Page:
This is from a real deposition transcript.  The lawyer was examining an adverse expert witness…

Q. As I understand it, what you’re saying is you can’t make a blanket statement that just because cellulitis doesn’t respond to broad-spectrum antibiotics that it’s not necessarily cellulitis?

A. Right.  Right.  I — I sort of got lost in the — in the … negatives there.  But — but I — I know you understand what I’m saying.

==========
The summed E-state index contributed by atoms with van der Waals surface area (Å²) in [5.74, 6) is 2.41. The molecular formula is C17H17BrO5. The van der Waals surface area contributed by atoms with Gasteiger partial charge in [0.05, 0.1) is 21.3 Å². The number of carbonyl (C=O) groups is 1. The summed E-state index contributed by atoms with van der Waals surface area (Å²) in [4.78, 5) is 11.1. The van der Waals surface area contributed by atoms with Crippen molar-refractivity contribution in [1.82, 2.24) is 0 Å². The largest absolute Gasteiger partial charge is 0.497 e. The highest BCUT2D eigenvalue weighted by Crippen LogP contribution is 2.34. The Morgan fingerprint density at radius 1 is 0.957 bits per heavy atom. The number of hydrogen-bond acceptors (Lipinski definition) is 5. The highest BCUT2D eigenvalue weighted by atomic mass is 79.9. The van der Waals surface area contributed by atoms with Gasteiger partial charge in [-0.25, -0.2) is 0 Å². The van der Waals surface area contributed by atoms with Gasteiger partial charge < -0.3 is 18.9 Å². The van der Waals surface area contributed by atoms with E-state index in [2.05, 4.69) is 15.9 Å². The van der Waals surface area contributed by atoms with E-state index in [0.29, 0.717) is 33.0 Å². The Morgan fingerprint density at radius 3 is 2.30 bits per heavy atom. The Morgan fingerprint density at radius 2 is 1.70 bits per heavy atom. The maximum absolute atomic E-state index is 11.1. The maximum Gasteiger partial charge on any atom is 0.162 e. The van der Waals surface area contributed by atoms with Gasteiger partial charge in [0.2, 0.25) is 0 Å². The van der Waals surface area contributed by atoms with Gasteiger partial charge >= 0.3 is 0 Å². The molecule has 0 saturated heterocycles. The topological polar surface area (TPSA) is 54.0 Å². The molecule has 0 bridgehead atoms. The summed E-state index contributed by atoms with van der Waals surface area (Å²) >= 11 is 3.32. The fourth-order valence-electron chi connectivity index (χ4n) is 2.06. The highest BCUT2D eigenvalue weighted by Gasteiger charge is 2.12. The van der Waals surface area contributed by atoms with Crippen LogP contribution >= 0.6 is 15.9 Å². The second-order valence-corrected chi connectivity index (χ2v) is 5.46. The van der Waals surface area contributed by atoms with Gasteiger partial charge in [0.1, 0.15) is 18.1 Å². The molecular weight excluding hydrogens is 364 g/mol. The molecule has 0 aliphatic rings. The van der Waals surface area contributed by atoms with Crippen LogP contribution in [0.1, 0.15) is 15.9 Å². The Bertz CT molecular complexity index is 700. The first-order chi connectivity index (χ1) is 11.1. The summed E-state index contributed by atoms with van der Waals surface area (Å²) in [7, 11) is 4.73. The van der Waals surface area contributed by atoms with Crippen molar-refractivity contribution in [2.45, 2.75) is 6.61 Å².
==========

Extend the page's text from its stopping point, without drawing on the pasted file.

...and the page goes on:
Correction:Um, No, he absolutely DOESN’T understand what you’re saying — and neither will a judge or jury if (legal gods forbid) this part of the transcript ever made its way into evidence.  First of all, the triple negative is impossible to interpret with any confidence.  Second, there is absolutely zero evidentiary value in what a lawyer may personally “understand.”  What matters is what the judge or jury understands.  And if all they have to go by is this testimony, they won’t understand much.  Moral of the day — there is a moratorium on negatives.  I know in reality there are some circumstances where you absolutely must use them, but lawyers must never — and I mean never (myself excluded for purposes of this demonstration) — use a double negative, triple negative, quadruple negative, etc.  If you MUST speak in terms of negation, trust me, one negative is plenty.